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Unexpected death doesn't halt annual Weekistock festival at BeckyJack's Food Shack

WEEKI WACHEE — Think of raucous Woodstock trimmed down to a neighborhood-friendly size — a gamut of musical genres performed live in the seasonally glorious outdoors, locally famous foods served up alongside 15 craft beers and some 20 vendors of crafts and whatnot.

The result is Weekistock, which will mark its sixth annual staging from noon to 6 p.m. Saturday at BeckyJack's Food Shack, west of Weeki Wachee.

Shack owners Kim Curtis and Joe Foster launched the informal, free festival in 2010 just to have fun. Whether it would come off at all this year was questionable after Curtis's death from a heart attack May 28. She was 53.

Believing Curtis would want the show to go on, the restaurant staff of fewer than a dozen stepped up.

"This will be bittersweet for all of us," said server Nancy Everidge, the chief organizer along with cook-server Rachel Crayton.

"This was Kim's baby. This was her big event, with everything for the community. So, we're all doing our best to keep Joe's and her dream alive and make this work," Everidge said.

Attendance at last year's festival was about 500.

A half-dozen bands — country, Southern rock and jazz among them — are scheduled to play continuously on a flatbed trailer parked on a grassy plot behind the restaurant.

Performers will include a troupe of belly dancers, always a highlight, Everidge said, as they invite kids and adults from the audience to attempt a belly twist with them.

A popular American Indian drum circle will perform during the afternoon.

"Kim went out last year with an empty pot and spoon and joined them," Everidge said.

Speaking of the vendors set up in the parking lot, Everidge said, "We try to get some funky things and some different things." Those will include a hookah lounge, driftwood art, pallet furniture, local produce, plants and festival standards like handcrafted candles, photographs and sculptures.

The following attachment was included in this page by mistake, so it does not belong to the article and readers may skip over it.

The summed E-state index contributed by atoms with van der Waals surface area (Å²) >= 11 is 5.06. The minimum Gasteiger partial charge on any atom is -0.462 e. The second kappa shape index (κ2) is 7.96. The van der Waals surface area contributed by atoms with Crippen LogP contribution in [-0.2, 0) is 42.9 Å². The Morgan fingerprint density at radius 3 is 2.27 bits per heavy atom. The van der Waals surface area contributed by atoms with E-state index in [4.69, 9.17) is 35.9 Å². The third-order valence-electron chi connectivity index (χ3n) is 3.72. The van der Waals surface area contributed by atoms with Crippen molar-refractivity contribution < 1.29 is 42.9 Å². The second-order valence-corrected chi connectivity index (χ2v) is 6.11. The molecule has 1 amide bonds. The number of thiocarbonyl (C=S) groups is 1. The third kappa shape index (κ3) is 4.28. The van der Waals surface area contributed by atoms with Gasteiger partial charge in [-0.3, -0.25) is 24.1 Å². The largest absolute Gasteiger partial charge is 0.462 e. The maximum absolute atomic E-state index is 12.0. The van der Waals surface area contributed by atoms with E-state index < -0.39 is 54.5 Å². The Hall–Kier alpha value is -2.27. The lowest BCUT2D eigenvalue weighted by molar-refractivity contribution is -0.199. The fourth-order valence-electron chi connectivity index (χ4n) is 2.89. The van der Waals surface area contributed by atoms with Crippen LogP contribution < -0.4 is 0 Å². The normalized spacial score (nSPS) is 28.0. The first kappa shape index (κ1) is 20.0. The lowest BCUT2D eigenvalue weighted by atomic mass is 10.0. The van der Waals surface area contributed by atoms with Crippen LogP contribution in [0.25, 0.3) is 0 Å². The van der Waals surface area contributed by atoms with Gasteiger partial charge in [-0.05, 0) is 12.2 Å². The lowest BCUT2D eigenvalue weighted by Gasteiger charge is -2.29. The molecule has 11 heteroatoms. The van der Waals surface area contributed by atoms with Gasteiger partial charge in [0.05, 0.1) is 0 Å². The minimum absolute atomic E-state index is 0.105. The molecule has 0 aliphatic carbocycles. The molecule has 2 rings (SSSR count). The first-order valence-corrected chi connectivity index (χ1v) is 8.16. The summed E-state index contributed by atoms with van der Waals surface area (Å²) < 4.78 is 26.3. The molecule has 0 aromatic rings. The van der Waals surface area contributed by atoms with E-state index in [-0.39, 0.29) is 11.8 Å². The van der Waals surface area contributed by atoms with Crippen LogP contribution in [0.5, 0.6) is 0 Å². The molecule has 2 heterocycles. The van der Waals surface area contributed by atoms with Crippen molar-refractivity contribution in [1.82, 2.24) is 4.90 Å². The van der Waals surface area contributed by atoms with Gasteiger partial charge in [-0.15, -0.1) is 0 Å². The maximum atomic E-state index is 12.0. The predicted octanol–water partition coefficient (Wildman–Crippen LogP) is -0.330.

"Of course, we'll have great food all day, a full menu," Everidge said, mentioning BeckyJack's Food Shack's crunchy fish, "which we're sort of famous for." The whitefish breaded with corn flakes and almonds will be served four ways, from taco to Reuben sandwich and platter.

While the restaurant seats only 23 indoors, picnic tables are set up for service outside, with shade covers to be added for the festival.

"People put their name on a table list, go shop and then come back when they're called," Everidge said. She urged visitors to bring their own lawn chairs.

Guides will be on hand to direct roadside parking.

No admission is charged. Vendors do not pay a fee but are asked to make a donation to the Hernando County SPCA and to donate an item for a raffle, with tickets sold throughout the day. Some 30 items will be offered in the raffle, with proceeds going to the animal shelter.

"Kim and Joe have always been big supporters of the SPCA," Everidge said.

To close the festival, the drum circle will perform a special tribute in memory of Curtis.

Contact Beth Gray at graybethn@earthlink.net.

This article has been revised to reflect the following correction: The names of Kim Curtis and Joe Foster, the owners of BeckyJack's Food Shack near Weeki Wachee, were reported incorrectly in a story on Oct. 16.

>>if you go

Weekistock VI

What: Festival of music, performances, food and craft beer

Where: BeckyJack's Food Shack, 8070 Cortez Blvd., west of Weeki Wachee

When: Noon to 6 p.m. Saturday

Phone: (352) 610-4412

Unexpected death doesn't halt annual Weekistock festival at BeckyJack's Food Shack 10/14/15 [Last modified: Friday, October 16, 2015 12:07pm]
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